Japan: World’s newest atom smasher circulates beams for the first time


March 3, 2016 – The SuperKEKB particle accelerator has been developed in Japan. Richland’s Pacific Northwest National Laboratory plays a major role in the scientific findings at the atom smasher.

Scientists are hopeful that it would do a better job as compared to similar accelerators at forming rare particles, probably even dark matter that may give information over why there appear to be exceptions to the standard model of particle physics. They are hunting the ‘new physics’, beyond the normal model that has been ruling in the past.


For the first time in 5 years, particle physicists are on the cusp of having two major collider facilities running. Researchers have succeeded in circulating beams in a collider called SuperKEKB, officials at Japan’s High Energy Accelerator Research Organization (KEK) in Tsukuba announced today. If all goes as planned, researchers using SuperKEKB will start smashing electrons into positrons next year and join their counterparts working on the world’s biggest atom smasher, the Large Hadron Collider (LHC) in Switzerland, in the hunt for new physics. (A third collider, the Relativistic Heavy Ion Collider at Brookhaven National Laboratory in Upton, New York, focuses more on a type of nuclear physics.)

“It’s the first new accelerator since 2008,” when the LHC turned on, says Thomas Browder, a physicist at the University of Hawaii, Manoa, and spokesperson for the 600 physicists working on the Belle II particle detector, which will be fed by SuperKEKB. The LHC has been particle physicists’ lone collider since the United States shutdown its Tevatron collider at Fermi National Accelerator Laboratory in Batavia, Illinois, in 2011.

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Previous week, the accelerator circulated a beam of electrons having a speed roughly that of light via a narrow tube across the about 2-mile circumference of its major ring 32 feet underground. It sent a beam of positrons in the other direction surrounding the tube, on February 10.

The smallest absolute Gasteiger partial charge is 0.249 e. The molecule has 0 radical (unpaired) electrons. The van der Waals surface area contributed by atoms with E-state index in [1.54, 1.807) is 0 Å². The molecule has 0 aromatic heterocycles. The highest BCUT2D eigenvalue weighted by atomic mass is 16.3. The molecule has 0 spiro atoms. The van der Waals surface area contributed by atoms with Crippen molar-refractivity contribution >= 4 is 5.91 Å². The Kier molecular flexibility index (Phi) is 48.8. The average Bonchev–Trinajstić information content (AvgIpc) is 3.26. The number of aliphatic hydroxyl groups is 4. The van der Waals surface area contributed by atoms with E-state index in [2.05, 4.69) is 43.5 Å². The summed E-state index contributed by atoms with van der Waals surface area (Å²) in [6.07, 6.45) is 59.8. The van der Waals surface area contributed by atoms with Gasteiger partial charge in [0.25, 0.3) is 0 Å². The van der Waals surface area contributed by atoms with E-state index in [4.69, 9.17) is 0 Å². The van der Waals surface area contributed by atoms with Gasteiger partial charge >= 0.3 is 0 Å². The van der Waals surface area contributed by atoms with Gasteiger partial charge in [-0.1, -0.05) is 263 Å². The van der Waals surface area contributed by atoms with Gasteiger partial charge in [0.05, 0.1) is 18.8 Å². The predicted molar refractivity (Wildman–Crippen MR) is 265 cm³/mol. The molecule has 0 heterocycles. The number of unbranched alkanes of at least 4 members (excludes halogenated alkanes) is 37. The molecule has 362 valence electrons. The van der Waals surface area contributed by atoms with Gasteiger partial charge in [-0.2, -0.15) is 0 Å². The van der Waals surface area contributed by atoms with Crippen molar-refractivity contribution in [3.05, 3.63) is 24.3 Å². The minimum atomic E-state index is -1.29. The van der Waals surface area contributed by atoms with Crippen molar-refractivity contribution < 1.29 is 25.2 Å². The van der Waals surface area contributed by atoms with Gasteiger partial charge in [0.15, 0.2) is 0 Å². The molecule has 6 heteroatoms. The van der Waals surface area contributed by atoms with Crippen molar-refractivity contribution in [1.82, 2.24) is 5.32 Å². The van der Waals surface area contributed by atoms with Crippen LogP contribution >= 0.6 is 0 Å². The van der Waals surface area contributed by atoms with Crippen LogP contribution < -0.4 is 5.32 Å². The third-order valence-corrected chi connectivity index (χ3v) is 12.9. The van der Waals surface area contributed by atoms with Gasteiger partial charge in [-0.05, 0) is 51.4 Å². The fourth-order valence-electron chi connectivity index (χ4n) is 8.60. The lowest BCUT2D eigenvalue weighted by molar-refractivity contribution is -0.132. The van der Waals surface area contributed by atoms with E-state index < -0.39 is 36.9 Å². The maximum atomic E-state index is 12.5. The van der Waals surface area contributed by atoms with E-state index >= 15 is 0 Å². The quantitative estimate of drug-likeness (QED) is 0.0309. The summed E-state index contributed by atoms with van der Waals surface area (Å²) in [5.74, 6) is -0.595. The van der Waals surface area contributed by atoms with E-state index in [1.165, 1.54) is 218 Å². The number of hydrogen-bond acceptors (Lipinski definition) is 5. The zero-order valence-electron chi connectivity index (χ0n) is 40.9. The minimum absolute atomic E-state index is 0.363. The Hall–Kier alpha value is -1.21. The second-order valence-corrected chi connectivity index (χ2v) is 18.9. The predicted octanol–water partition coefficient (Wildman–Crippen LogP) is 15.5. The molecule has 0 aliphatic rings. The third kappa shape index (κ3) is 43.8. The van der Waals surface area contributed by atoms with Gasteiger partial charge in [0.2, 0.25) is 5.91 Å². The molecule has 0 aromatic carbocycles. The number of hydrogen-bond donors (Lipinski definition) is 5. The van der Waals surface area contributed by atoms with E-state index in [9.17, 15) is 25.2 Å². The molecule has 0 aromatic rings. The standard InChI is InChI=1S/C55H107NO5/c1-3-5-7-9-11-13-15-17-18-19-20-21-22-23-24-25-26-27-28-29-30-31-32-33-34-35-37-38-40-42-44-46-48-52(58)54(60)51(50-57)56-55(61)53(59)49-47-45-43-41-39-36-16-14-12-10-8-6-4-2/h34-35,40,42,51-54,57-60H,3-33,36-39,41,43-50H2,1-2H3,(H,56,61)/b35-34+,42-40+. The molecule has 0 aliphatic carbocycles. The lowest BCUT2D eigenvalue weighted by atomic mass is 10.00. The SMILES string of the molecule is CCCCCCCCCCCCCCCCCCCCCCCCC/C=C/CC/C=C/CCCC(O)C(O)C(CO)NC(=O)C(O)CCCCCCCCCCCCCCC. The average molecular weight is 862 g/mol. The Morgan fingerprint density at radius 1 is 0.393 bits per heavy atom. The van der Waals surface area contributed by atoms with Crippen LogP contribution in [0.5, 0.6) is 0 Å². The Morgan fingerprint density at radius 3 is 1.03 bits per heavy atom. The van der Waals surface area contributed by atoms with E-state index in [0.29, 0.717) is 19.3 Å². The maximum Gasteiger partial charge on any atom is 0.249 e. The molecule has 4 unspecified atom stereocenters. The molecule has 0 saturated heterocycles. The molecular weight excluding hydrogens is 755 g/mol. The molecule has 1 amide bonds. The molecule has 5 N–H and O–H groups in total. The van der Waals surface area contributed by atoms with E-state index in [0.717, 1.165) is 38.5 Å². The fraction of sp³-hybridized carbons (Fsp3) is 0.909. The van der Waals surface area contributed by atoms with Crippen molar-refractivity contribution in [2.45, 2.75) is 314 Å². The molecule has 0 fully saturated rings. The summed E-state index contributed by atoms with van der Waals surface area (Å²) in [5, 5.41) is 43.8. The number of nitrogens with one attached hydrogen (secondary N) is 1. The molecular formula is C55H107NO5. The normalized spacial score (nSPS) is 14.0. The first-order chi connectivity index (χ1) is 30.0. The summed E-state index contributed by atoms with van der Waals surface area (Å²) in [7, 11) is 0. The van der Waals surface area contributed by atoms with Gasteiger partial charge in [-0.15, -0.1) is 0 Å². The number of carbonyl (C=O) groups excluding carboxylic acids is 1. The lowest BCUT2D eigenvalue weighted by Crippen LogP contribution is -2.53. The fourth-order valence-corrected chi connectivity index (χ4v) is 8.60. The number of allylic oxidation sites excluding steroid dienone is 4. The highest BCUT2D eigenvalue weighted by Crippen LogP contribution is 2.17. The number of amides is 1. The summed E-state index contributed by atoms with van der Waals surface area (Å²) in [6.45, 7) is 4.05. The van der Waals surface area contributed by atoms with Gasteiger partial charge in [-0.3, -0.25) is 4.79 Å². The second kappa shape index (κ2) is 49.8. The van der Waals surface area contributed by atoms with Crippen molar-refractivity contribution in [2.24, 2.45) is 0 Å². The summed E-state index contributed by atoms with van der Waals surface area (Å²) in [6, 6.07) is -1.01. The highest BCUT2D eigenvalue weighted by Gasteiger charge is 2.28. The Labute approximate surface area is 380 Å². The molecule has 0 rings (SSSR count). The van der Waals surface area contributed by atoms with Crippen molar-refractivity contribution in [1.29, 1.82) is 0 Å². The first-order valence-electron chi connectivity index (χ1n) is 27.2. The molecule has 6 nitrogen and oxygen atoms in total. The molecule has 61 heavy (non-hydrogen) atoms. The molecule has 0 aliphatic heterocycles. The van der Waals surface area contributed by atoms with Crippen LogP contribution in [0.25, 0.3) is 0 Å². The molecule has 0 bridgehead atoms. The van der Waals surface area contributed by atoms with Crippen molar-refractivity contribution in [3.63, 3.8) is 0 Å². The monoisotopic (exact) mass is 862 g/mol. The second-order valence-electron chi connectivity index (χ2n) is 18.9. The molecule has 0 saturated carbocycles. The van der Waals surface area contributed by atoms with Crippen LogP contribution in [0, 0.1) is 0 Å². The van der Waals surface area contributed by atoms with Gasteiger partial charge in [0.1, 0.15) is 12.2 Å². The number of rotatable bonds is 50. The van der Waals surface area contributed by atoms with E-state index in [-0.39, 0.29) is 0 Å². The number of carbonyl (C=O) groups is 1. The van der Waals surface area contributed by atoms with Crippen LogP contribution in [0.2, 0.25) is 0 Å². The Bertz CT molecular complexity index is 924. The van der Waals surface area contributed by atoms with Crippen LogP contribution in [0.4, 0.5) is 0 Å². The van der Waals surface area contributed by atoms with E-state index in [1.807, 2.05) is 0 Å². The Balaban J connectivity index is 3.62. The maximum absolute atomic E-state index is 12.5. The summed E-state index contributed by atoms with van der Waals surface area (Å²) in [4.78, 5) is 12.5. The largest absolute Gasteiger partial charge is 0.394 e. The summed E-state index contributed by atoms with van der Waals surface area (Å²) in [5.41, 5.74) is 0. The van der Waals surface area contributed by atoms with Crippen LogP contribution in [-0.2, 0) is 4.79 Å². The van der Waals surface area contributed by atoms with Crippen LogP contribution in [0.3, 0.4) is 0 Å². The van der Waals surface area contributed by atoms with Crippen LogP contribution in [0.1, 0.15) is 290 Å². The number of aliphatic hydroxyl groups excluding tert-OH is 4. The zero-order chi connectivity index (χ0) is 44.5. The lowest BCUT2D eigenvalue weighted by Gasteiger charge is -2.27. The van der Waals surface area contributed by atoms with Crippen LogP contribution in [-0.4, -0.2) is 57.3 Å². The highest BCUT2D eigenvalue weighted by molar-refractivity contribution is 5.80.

Such circulating particles across many revolutions of an accelerator are known as ‘first turns’, which are a main step in commissioning the accelerator.

In the approaching year, when the accelerator will start operating, the beams of electrons and positrons will get compressed and smash together head-on in a smaller region as compared to any other accelerator of the kind has done so far. The collisions will take place in an area just 100 nanometers high, which is tinnier than a hardly visible dot of text.

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The outcome must be 40 to 50 times the number of collisions formed by similar accelerators, like the Japan accelerator prior to its got upgraded. More the number of collisions more will be the chances of important observations.

The energy of SuperKEKB will be tuned to produce copious particles known as B mesons, each of which contains a massive particle called a bottom quark and a light antiquark. Thanks to the weirdness of quantum mechanics, the properties of a B meson depend on other particles flitting in and out of “virtual” existence within it. So if there are new particles beyond the standard model, then their ghostly presence within the B meson might skew the meson’s properties from the predictions of the standard model—even if those new particles are too heavy to produce directly at the LHC.

SuperKEKB is actually a $275 million upgrade of its older KEK B Factory (KEKB), which ran from 1999 to 2010. It consists of two rings, each 3 kilometers in circumference. Electrons circulating in one ring will be accelerated up to an energy of 7 gigaelectron-volts (GeV).

Positrons, electrons’ antimatter counterparts, will travel in the other ring at an energy of up to 4 GeV. To boost the collision rate far above KEKB’s best, physicists replaced a significant proportion of the accelerator’s magnets as well as much of the beam piping and made numerous other tweaks. “The objective was to make the beam smaller while increasing the current,” says Kazunori Akai, a KEK physicist. The electrons and positrons will smash together within the Belle II detector, which is still under construction.

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